In another program, Waste Watcher, a recycling superhero, teaches children to "Embrace Zero Waste," she said.

"We have to realize that our world is made up of limited resources," Palmi said. "And our population is growing exponentially in the world, and our resources are not infinite."

Electric green

Gainesville residents can now do more to be green than unplugging appliances or turning off lights.

They can support alternative energy, such as solar energy and energy from the methane produced when burning trash.

Katie Weitekamp, spokeswoman for Gainesville Regional Utilities, said the company has set alternative green energy as a priority.

"Gainesville City Commission is our board of directors," Weitekamp said. "[They direct] us to pursue not only maximum energy efficiency but also alternatives, including solar."

Although it is expensive for homeowners to convert to solar energy, so far 36 solar panel systems exist in Gainesville and 40,000 watts of solar energy have been produced for the few homes and businesses that have invested, she said.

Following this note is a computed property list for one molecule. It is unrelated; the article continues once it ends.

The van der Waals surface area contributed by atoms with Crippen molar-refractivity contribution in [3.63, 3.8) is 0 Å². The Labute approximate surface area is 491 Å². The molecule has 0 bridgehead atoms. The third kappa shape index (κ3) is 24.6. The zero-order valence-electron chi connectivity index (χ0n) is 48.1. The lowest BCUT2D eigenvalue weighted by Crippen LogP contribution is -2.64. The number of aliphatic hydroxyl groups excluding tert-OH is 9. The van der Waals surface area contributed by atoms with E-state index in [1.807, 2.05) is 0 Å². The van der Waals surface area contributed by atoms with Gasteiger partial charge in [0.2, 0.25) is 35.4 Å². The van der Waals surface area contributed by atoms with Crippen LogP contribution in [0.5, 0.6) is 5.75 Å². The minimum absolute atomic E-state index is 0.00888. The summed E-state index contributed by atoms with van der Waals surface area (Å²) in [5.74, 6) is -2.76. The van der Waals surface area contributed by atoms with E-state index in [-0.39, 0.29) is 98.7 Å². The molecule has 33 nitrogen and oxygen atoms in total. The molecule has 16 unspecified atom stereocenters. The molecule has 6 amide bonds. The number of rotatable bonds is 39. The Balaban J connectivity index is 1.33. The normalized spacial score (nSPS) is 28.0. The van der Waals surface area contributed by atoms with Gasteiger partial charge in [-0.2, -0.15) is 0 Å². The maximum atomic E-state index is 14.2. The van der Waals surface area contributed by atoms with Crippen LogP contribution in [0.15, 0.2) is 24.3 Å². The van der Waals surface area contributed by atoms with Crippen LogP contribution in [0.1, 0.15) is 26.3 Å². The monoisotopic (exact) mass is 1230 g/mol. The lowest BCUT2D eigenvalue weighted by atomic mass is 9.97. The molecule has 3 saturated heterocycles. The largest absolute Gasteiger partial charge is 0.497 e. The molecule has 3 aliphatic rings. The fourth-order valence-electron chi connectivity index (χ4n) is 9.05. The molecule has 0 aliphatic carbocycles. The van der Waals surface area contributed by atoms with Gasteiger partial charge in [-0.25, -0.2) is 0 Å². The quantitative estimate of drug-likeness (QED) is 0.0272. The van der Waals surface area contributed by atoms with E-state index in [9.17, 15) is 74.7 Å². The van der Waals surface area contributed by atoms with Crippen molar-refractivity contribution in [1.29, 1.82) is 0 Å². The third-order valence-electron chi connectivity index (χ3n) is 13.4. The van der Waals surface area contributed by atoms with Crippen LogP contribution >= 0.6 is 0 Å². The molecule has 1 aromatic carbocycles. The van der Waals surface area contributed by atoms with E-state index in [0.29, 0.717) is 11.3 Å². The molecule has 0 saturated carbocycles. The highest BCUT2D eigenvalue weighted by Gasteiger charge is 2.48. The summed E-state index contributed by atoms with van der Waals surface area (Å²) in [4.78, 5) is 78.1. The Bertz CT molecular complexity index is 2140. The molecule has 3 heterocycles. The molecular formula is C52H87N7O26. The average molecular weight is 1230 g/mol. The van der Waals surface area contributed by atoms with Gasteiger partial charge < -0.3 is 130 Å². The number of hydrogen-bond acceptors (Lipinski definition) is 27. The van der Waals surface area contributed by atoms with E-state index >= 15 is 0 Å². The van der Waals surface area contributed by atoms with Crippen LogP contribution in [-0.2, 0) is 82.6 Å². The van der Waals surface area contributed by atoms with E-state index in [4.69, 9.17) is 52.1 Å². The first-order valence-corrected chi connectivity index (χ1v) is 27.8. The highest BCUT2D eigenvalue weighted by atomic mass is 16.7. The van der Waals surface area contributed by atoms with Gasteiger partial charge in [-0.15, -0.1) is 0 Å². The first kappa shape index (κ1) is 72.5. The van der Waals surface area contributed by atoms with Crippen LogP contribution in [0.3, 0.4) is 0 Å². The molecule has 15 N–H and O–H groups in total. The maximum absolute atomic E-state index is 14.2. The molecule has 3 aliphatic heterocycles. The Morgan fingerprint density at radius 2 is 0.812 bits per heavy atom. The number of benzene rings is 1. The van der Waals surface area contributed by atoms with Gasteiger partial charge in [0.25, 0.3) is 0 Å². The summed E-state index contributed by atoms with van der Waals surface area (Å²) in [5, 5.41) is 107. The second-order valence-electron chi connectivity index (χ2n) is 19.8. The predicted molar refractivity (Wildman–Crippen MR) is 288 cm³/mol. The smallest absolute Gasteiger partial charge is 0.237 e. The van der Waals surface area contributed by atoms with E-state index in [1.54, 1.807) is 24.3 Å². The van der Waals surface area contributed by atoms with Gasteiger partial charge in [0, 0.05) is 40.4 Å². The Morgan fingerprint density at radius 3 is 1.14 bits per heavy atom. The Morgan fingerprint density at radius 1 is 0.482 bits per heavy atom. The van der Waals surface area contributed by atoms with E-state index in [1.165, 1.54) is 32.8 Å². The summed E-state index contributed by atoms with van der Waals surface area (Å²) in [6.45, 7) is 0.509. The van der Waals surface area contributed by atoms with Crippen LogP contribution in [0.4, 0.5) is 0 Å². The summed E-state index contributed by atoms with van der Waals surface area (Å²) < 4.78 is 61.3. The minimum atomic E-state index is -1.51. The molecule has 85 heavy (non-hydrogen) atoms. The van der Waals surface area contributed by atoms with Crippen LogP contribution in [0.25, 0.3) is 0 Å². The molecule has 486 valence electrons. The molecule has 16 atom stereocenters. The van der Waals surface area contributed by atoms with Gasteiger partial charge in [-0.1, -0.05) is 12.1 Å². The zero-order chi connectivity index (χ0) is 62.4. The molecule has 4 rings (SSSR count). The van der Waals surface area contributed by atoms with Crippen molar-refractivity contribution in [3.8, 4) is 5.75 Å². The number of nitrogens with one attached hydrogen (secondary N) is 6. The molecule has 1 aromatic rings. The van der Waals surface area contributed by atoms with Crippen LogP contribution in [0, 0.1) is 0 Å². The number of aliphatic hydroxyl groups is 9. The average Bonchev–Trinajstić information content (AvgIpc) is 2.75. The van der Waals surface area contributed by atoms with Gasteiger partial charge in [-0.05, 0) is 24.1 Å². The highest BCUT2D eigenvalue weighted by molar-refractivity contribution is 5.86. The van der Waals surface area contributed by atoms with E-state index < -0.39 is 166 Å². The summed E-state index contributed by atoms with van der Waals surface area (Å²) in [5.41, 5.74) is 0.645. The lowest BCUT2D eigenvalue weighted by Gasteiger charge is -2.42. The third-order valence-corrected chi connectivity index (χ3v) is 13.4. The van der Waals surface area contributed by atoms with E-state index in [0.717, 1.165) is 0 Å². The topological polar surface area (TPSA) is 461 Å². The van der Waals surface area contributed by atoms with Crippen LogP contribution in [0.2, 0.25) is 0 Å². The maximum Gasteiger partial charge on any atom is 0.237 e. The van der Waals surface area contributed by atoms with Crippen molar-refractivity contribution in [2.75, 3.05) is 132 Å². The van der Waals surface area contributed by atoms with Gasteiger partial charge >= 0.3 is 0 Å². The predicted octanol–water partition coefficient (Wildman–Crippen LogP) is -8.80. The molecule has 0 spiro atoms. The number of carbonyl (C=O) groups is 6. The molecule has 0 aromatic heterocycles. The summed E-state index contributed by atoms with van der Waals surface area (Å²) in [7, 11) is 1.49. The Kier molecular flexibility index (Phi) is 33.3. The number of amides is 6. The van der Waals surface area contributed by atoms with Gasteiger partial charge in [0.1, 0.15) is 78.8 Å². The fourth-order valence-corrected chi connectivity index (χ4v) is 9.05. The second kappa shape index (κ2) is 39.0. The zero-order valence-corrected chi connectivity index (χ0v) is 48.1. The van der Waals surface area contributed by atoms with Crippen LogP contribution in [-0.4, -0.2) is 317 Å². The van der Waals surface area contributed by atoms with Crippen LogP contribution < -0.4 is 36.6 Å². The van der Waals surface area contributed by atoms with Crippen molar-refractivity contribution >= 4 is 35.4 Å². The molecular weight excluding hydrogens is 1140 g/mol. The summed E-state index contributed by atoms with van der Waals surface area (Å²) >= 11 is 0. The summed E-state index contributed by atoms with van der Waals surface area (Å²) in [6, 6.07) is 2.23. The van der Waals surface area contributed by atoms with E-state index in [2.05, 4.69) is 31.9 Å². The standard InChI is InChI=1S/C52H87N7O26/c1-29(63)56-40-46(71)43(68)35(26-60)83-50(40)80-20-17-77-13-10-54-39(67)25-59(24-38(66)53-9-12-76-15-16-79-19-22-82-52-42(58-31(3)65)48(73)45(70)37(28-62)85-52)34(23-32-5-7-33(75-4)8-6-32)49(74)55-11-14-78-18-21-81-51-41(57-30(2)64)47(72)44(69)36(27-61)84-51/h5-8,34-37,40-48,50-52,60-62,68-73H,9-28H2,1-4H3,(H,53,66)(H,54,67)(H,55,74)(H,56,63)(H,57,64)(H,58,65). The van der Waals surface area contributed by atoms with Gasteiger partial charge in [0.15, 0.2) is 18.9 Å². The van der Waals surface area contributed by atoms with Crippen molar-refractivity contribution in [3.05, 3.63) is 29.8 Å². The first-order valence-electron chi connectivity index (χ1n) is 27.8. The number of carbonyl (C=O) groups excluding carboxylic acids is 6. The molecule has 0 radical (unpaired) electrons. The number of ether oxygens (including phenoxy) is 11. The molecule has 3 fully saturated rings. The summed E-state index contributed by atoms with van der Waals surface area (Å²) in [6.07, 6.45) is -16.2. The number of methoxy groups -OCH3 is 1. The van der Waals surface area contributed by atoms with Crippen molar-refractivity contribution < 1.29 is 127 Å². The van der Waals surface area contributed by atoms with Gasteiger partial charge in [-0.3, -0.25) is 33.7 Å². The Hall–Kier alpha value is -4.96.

"Not everyone on the block will be able to afford solar panels," she said.

But according to GRU's Web site, alternative energy benefits more than just those who pay for it.

In 2004 GRU kicked off its gas energy project, which burns trash to produce methane that is used as an energy souce.

So far, the project has produced 11,136 mega watt hours of energy, Weitekamp said.

That's enough to power 976 homes for one year, she added.

Green will get you there

Green crosses into transportation as well. Whether walking, cycling or riding the bus, there are greener ways to get around.

Theresa Harrison, Regional Transit System marketing and communications specialist, said riding the bus provides people an alternative transportation option.

The transit system's average daily passenger count ranges from 20,000 in the summer to 50,000 in the fall and spring semesters.

Each year public transportation use in the U.S. saves 1.4 billion gallons of gasoline, she said.

"In our community there are 42 seats on a bus. If that bus is full of just seated passengers, that is 42 cars that are potentially off the road," Harrison said.

In a society that relies on cars, the switch to alternate transportation is moving slowly.

Palmi said Alachua County Public Works currently has more than 25 hybrid vehicles and two electric vehicles, and all diesel equipment is run on bio-diesel.

Weitekamp said GRU currently has nine hybrid cars, out of a fleet of 340 cars, trucks and SUVs.